Psychology Of Religion: Freud Museum, Hampstead, London

I’m currently researching my third ARKANE novel, which will either be called Exodus or Pharaoh, I’m still oscillating! Essentially it is about the search for the Ark of the Covenant, but of course I have to bring in a thread of psychology as it is my abiding fascination.

Sigmund Freud’s desk, complete with ancient deities

In this book, one of the influences is Sigmund Freud’s final work ‘Moses and Monotheism’, written in London in the final year of his life after being exiled from Vienna in the wake of the Nazi invasion. As a self-proclaimed ‘godless Jew’ he spent his life avoiding his own faith in many ways but returned to it in the final years, trying to explain anti-Semitism in his own way, as well as investigating the origins of Judaism.

The book claims Moses was an Egyptian, which is not such a far-fetched idea, but also that Moses was murdered in the desert by the Hebrews and that the guilt of the murder of the father figure has stayed with Judaism ever since. It’s a complicated book but a fascinating one and in fact, many of the objects in Freud’s study link him with ancient Egypt, which I will be exploring further in the book.

Yesterday I visited the house, now museum, he lived in with his family and where Anna Freud continued to practice after his death. It is on a suburban street in Hampstead, a normal brick house of reasonable size but certainly not as grand as you might expect from the man who cast such a long shadow with his writing and influence.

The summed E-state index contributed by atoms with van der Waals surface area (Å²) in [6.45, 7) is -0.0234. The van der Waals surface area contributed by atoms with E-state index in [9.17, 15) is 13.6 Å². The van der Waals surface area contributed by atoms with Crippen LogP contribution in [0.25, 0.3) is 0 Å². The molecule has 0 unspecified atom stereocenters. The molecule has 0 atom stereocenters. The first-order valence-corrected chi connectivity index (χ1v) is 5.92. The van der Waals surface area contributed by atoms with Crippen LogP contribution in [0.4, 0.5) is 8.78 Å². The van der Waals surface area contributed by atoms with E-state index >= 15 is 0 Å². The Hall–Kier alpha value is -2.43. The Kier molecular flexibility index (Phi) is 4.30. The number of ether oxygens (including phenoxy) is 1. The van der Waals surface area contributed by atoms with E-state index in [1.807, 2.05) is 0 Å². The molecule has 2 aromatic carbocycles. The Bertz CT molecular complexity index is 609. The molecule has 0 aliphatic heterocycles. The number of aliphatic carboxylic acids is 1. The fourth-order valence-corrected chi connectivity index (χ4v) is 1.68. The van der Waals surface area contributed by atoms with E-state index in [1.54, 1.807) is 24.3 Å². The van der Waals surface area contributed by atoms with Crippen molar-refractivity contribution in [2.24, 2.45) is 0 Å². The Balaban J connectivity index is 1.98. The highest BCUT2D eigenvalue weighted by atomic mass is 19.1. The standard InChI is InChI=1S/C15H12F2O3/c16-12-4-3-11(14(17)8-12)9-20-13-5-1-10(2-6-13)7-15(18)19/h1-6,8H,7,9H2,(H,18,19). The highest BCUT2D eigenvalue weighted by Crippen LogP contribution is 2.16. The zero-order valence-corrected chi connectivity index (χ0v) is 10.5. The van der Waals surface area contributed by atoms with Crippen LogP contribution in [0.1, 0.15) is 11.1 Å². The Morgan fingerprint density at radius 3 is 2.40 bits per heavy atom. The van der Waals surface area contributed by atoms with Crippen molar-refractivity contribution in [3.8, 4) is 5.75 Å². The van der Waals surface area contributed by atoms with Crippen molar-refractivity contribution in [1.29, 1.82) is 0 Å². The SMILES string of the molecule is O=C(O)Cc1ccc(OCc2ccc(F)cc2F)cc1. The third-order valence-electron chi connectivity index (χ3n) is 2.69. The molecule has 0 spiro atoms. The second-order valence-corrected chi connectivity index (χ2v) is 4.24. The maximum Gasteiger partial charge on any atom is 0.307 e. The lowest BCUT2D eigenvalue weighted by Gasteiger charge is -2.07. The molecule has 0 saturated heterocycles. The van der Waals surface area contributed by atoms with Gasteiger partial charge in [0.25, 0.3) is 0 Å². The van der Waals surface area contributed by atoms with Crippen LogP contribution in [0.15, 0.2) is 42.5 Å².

His study is that of an archaeologist, not a medical doctor. It is crammed with artifacts from ancient Egypt, Greece and Rome as well as tools from other cultures. His desk (shown above) has two rows of ancient Gods with barely any room left for writing. Of particular note is the white marble statue of the Egyptian god Thoth in his baboon incarnation. Thoth was the god of writing, of

Me at the Freud Museum, February 2012

wisdom, science and was also a key part of the judgment of the dead. Also on the desk is a modern metal porcupine which is from America, from the trip to Clark University which those of you who have read Pentecost will know all about! I was quite thrilled to see it there – sometimes fiction moves into fact and vice versa!

Also in the study are two prints which will most likely feature in my novel – one a copy of Rembrandt’s Moses holding the tablets of the Law, a black and white cross-hatched image that demonstrates Freud’s interest in Moses at this point in his life. The other is a night scene of Abu Simbel, a massive rock tomb and temple in Southern Egypt which I have visited and remains a deeply resonant place for me. The print is fascinating as there is a light coming from inside the long abandoned tomb – what’s going on in there?

You can find out about the Freud Museum here, or watch the video below for a little look inside. If you’re in London and you fancy a slightly different kind of tourist experience, get off the beaten track and head to Hampstead.


If you enjoyed this article, please share it!